• Transfer of funds and technology to the most vulnerable in particular.                               (a) Small island countries;                                       (b) Countries with low-lying coastal areas;                     (c) Countries with arid and semi-arid areas, forested areas and areas liable to forest decay;                       (d) Countries with areas prone to natural disasters;         (e) Countries with areas liable to drought and desertification;                                                           (f) Countries with areas of high urban atmospheric pollution;                                                                 (g) Countries with areas with fragile ecosystems, including mountainous ecosystems;

​​Article 2 Objective

The ultimate objective of this Convention and any related legal instruments that the Conference of the Parties may adopt is to achieve, in accordance with the relevant provisions of the Convention, stabilization of greenhouse gas concentrations in the atmosphere at a level that would prevent dangerous anthropogenic interference with the climate system. Such a level should be achieved within a time frame sufficient to allow ecosystems to adapt naturally to climate change, to ensure that food production is not threatened and to enable economic development to proceed in a sustainable manner.

​Article 4 Commitments
2a The developed country Parties in annex I commit themselves specifically 

(a) Each of these Parties shall adopt national policies and take corresponding measures on the mitigation of climate change, by limiting its anthropogenic emissions of greenhouse gases and protecting and enhancing its greenhouse gas sinks and reservoirs. These policies and measures will demonstrate that developed countries are taking the lead in modifying longer-term trends in anthropogenic emissions consistent with the objective of the Convention, recognizing that the return by the end of the present decade to earlier levels of anthropogenic emissions of carbon dioxide and other greenhouse gases not controlled by the Montreal Protocol would contribute to such modification

3. The developed country Parties and other developed Parties included in annex II shall provide new and additional financial resources to meet the agreed full costs incurred by developing country Parties in complying with their obligations under Article 12 , paragraph 1. They shall also provide such financial resources, including for the transfer of technology, needed by the developing country Parties to meet the agreed full incremental costs of implementing measures that are covered by paragraph 1 of this Article and that are agreed between a developing country Party and the international entity or entities referred to in Article 11 , in accordance with that Article. The implementation of these commitments shall take into account the need for adequacy and predictability in the flow of funds and the importance of appropriate burden sharing among the developed country Parties.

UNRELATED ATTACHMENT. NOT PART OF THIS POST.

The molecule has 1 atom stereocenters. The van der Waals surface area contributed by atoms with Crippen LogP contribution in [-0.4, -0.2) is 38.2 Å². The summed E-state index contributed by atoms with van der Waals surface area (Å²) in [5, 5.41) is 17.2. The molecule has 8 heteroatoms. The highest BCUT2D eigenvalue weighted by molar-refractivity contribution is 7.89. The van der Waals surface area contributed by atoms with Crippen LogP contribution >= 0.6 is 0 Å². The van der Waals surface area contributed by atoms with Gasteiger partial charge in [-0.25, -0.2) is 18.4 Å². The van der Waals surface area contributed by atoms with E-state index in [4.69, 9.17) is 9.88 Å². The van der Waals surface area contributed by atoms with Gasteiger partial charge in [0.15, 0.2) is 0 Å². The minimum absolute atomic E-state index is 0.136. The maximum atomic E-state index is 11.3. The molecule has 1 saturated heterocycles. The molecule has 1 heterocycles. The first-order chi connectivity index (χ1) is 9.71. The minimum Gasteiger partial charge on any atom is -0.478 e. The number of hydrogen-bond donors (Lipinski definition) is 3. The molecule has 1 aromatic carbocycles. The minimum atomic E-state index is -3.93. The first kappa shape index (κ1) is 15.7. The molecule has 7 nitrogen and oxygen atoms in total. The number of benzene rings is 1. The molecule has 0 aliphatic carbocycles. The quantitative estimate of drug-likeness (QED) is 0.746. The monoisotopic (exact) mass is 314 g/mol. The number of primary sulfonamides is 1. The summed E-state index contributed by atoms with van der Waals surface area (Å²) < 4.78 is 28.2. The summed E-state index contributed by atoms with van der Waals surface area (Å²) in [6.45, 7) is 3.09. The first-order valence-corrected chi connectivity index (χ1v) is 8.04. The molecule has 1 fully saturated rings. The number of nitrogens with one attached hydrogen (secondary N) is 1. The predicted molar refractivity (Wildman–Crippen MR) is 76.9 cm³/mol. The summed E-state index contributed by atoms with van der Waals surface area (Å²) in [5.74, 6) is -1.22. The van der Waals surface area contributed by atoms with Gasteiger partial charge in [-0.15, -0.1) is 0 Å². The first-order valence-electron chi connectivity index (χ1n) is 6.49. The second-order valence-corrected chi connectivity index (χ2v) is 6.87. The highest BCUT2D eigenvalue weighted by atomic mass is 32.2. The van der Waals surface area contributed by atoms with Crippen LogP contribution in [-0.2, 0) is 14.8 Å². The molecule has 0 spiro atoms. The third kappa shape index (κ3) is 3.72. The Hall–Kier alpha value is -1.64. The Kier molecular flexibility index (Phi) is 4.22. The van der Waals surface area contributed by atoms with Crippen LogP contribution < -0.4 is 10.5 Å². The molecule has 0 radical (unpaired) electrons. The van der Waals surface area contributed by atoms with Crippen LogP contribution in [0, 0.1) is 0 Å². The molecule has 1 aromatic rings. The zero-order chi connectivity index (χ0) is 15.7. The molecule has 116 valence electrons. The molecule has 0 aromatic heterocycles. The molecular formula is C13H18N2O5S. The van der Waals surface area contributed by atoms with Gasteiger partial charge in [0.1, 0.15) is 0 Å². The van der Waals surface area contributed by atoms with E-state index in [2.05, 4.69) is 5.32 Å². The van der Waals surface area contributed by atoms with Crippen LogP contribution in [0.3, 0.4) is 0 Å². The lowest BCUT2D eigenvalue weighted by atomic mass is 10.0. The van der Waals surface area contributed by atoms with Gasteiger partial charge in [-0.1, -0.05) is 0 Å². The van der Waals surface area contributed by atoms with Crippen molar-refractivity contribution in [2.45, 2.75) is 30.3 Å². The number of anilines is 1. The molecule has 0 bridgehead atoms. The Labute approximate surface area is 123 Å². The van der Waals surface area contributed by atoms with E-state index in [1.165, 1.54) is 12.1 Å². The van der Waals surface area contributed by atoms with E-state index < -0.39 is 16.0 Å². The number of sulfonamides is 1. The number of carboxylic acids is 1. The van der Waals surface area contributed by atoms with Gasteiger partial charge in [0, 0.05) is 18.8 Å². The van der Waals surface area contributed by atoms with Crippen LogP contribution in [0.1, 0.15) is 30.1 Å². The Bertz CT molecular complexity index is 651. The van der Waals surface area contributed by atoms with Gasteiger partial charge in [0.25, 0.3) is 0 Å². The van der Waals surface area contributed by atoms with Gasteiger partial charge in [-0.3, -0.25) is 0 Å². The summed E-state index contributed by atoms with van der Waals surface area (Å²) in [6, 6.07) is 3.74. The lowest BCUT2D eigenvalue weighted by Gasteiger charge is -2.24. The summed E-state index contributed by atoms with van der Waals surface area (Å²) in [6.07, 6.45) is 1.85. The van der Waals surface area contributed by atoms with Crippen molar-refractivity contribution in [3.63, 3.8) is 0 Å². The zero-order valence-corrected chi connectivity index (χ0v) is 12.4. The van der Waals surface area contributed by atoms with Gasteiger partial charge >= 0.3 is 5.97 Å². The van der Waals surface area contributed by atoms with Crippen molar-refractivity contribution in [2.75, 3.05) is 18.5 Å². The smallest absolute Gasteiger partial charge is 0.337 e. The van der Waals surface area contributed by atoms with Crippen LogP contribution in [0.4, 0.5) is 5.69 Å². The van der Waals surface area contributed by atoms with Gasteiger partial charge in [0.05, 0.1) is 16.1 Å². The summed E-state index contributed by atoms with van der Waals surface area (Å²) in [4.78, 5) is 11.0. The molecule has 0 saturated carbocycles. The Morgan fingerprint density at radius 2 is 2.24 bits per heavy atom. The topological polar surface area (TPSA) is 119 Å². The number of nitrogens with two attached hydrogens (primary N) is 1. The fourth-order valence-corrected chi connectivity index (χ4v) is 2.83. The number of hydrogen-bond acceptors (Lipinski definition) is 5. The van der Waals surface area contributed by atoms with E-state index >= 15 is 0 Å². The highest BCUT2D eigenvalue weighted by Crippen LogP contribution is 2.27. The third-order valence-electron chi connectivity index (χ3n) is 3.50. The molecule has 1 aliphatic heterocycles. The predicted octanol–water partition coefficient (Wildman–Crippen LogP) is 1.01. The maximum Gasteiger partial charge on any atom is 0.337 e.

4. The developed country Parties and other developed Parties included in annex II shall also assist the developing country Parties that are particularly vulnerable to the adverse effects of climate change in meeting costs of adaptation to those adverse effects.

5. The developed country Parties and other developed Parties included in annex II shall take all practicable steps to promote, facilitate and finance, as appropriate, the transfer of, or access to, environmentally sound technologies and know-how to other Parties, particularly developing country Parties, to enable them to implement the provisions of the Convention. In this process, the developed country Parties shall support the development and enhancement of endogenous capacities and technologies of developing country Parties. 

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What is happening in the UN climate negotiations and What is 'dangerous interference with the climate system'?

The term "dangerous (anthropogenic) interference with the climate system" (DAI) refers to the agreement and requirements of industrialized nations on the control of their greenhouse gas emissions under the clear intention and terms of the 1992 UN Framework Convention on Climate Change (UNFCCC). (Anthropogenic means caused by human activities.)


CLIMATE EMERGENCY INSTITUTE

The Health and Human Rights Approach to Climate Change

As of May 2015 just 37 of 196 U.N. member states have submitted plans to the United Nations, outlining their actions to slow global warming AFTER 2020 for the December 2015 UN Paris Climate Conference. The plans have been forced by big economy nation Parties the convention to be watered down from clear obligations under only Intended Nationally Determined Contributions (INDCs).

A May 2015 ​​Reuters report indicates there will be no real progress at the Pairs COP21. It says the world's richest nations are unlikely to reach a deal to phase out subsidies for coal exports at talks in June, reducing the chances of a new global climate change agreement at a U.N. conference in Paris, officials and campaigners say.

The export credits help developed nations supply coal-fired generation and mining technology to poor nations, a practice critics say harms attempts to lower greenhouse gas emissions.

The Paris-based Organisation for Economic Cooperation and Development (OECD) has been seeking for a year to agree to phase out export credits for coal, the most polluting fossil fuel.

​The Dec 2015 UN Paris Climate Conference, after years of deadlock and delays is the deadline for a new UN agreement. However it will not be legally and will allow national governments to carry on with individual policies and plans regards climate change. In terms of the UNFCCC it is a non agreement that flouts the terms of the Convention and keeps the world headed for planetary catastrophe.

​​ 
​Lima COP20 Dec 2014 resulted only in The Lima Call to Action 
Notes for Understanding the Lima Outcome From Bad to Worse: A Roadmap to Global Burning 
​By Pablo Salon (Executive Director of Focus on the Global South)